Ashcroft In America: Green Bay


By Lord Ashcroft

Click here for the new episode of the Ashcroft In America podcast.

On a tour of critical states in a presidential election, it may seem eccentric to begin in a place which has been carried by the same party every time since 1984. The last Republican candidate the people of Wisconsin voted to send to the White House was Ronald Reagan. But there is a good reason to be here: Donald Trump’s campaign believes Wisconsin lies squarely on their path to victory. If he can hold onto all the states Mitt Romney won four years ago – plus the Midwest and Rustbelt states of Pennsylvania, Ohio, Michigan and Wisconsin – he will reach the magic number of 270 votes in the electoral college, and we will be welcoming President Trump. We thought we had better find out what is going on here.

To do so, the Ashcroft In America team have come to Green Bay (more…)

Ashcroft In America podcast – Episode 2 – Wisconsin


By Lord Ashcroft

In this edition of the Ashcroft In America podcast I interview Reince Priebus, Chairman of the Republican National Committee, and CNN commentator Margaret Hoover; we hear from the Washington Bureau Chief of the Milwaukee Journal Sentinel and a member of the state legislature; and the voters of Green Bay, Wisconsin, share their thoughts on the presidential election.


The launch of Ashcroft in America – and my new podcast


By Lord Ashcroft

This year’s presidential election is the most exciting, and certainly the most extraordinary, that I can remember. Undoubtedly there is more interest than usual on this side of the Atlantic.

That is why I am launching Ashcroft In America – a major research project to hear from the voters who will decide whether to put Donald Trump or Hillary Clinton in the White House.

Over the next seven weeks, starting next week, my polling team will visit seven states that will help determine the outcome in November. Our focus groups with different kinds of voters will explore how they see the candidates, the parties, the issues at stake and the choice before them.

I will write about our findings here every Friday. In addition, you will be able to enjoy the Ashcroft In America podcast – with “straight from the horse’s mouth” focus group quotes, analysis from the Lord Ashcroft Polls team, and interviews with eminent figures from the American political world (more…)

‘Well, You Did Ask… Why The UK Voted To Leave The EU’


By Lord Ashcroft

My book on the EU referendum, ‘Well, You Did Ask… Why The UK Voted To Leave The EU’, is available now from Biteback Publishing.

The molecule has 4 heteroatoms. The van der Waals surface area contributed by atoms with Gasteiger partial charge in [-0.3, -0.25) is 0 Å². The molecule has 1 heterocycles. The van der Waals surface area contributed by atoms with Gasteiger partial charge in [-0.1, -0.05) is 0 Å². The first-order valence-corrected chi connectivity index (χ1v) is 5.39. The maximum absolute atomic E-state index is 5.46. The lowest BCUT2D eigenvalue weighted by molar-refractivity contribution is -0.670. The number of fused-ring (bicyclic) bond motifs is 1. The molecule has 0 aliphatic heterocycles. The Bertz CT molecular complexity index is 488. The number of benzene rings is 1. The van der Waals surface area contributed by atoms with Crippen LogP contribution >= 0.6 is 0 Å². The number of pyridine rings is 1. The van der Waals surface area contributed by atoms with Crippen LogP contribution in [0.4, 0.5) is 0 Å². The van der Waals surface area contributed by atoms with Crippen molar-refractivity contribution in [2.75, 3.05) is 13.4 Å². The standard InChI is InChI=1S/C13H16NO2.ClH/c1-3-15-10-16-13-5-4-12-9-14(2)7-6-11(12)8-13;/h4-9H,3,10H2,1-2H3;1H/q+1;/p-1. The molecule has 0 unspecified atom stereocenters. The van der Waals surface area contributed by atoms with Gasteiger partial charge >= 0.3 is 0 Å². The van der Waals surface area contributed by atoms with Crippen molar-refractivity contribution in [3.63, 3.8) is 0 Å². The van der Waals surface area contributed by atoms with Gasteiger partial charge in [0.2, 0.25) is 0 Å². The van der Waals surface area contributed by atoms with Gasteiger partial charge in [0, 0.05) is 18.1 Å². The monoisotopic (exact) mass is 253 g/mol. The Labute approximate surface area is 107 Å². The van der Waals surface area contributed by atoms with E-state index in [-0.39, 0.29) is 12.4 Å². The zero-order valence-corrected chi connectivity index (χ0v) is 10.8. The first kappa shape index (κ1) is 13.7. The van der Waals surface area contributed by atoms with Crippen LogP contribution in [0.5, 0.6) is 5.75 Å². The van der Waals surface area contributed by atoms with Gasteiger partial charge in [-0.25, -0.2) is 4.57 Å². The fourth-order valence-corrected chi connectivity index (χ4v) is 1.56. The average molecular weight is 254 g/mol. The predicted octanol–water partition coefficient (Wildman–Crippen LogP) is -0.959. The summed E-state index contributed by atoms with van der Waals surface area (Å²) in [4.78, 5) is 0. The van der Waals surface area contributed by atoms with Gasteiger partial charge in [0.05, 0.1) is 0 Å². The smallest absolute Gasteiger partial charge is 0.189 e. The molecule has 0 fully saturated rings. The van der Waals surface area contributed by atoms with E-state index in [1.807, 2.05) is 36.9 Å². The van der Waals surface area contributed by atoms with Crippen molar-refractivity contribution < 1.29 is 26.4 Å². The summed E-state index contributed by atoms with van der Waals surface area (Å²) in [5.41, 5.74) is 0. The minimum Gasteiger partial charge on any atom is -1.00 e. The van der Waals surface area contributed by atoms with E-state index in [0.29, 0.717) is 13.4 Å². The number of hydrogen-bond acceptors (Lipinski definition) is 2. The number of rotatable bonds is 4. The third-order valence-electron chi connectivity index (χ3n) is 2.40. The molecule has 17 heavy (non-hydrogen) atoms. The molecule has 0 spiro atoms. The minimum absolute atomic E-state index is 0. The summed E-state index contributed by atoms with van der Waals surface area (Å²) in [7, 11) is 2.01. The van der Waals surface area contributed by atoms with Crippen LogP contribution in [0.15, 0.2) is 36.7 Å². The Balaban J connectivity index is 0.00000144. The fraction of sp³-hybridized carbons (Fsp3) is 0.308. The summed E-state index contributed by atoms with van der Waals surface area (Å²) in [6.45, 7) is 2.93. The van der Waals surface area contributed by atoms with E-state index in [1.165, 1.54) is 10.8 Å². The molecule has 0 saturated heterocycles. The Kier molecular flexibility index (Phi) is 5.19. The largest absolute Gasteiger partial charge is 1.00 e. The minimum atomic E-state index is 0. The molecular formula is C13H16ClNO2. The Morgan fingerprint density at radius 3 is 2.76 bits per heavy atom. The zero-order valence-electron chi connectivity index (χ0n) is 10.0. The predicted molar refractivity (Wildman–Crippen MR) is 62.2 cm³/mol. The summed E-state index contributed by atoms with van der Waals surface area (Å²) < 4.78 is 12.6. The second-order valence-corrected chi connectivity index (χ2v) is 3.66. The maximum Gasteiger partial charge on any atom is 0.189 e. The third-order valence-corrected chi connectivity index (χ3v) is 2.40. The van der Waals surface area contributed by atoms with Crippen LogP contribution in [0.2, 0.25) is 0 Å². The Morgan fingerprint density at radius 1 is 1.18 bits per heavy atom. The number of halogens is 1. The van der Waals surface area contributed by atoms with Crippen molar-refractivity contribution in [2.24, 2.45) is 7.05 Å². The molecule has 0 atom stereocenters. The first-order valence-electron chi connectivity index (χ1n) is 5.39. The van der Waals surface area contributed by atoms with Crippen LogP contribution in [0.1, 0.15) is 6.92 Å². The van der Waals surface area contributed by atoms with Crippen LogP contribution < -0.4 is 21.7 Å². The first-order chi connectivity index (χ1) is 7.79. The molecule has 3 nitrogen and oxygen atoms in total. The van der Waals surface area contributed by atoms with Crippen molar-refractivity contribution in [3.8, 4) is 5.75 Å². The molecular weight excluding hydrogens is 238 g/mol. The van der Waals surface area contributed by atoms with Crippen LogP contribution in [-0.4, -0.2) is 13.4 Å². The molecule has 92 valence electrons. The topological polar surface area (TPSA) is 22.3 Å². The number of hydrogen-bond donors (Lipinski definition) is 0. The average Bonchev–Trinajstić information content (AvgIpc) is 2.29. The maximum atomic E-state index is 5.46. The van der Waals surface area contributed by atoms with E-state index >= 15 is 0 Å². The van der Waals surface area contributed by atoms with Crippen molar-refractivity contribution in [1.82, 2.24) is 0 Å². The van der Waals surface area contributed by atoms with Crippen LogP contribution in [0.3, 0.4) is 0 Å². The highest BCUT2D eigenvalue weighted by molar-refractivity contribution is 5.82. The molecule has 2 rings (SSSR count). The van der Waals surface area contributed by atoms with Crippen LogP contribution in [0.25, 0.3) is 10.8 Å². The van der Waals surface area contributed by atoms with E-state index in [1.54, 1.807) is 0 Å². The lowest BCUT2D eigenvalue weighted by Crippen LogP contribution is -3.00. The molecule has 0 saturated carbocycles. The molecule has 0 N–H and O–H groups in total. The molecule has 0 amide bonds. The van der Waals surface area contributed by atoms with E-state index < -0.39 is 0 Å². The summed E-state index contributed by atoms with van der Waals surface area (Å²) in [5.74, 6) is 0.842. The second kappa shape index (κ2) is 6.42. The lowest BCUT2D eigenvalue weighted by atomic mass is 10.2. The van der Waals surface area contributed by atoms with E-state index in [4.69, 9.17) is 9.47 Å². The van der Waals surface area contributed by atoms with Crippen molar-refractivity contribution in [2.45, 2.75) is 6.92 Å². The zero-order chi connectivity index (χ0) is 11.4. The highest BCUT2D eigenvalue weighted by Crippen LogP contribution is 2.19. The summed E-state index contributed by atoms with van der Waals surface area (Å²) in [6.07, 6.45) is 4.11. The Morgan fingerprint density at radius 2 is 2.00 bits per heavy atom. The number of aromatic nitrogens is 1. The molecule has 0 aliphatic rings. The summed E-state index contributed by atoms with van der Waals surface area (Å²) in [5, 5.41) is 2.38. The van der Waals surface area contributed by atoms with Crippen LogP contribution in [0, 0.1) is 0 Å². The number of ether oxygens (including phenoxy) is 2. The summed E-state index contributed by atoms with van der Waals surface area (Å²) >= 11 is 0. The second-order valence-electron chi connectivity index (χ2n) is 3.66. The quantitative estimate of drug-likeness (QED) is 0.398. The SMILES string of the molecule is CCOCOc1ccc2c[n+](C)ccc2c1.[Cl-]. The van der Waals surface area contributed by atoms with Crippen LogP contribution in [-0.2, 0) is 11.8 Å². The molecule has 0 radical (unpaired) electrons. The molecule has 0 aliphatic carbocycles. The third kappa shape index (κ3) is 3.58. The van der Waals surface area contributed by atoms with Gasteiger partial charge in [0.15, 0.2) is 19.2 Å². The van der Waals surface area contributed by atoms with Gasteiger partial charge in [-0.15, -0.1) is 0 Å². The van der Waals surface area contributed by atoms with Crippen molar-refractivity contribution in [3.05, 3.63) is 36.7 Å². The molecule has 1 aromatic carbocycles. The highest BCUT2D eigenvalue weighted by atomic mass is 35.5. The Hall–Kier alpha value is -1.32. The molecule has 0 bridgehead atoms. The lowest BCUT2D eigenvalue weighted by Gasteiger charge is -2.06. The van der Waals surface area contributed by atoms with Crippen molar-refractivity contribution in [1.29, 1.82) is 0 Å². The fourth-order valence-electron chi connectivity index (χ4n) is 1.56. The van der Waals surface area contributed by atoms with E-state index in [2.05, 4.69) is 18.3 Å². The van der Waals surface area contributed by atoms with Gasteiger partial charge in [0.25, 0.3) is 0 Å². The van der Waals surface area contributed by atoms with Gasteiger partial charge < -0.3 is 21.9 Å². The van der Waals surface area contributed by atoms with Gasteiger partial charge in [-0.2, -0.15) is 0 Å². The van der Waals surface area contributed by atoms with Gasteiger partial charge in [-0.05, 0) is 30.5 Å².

‘Well, You Did Ask…’ draws on two years of research by Lord Ashcroft Polls. It explores what voters made of the issues, the campaigns, the personalities, the claims and counterclaims, and how they came to make the most momentous political decision of our time.

We look in detail at the differences in outlook between those who voted to leave and those who voted to remain – differences which will have a real bearing on the future of our politics. And as the country sets about negotiating a new relationship with Europe, it offers what I hope is a colourful and revealing look at what our continental neighbours think about Britain and the British.

To think clearly about what the referendum result means, we first need to understand how it came about. (more…)

The New Blueprint: The Conservative Agenda In Post-Brexit Britain

Q16. Brexit means Brexit (logo)

By Lord Ashcroft

A year after the coalition government was formed I embarked upon a research exercise which I called Project Blueprint. It looked at how the Conservatives could win an overall majority, and rested on the premise that if the party did not want to govern in coalition, it would need to build a coalition of voters big enough to allow it to rule on its own.

Just over a year since the 2015 election – and five years since the first instalment of Project Blueprint – the political landscape seems at first glance to be almost unrecognisably different. We have a new government led by a new Prime Minister, with no opposition in sight – whether from Labour, who are engaged in a bizarre drama of their own, from the Liberal Democrats, who have all but vanished, or from UKIP which, having accomplished its founding mission, will need to articulate a new purpose for itself. Oh yes, and the UK has voted to leave the EU.

But if the context is different, the Tories’ political mission is the same (more…)

Post-Brexit Britain and the new regime: the voters react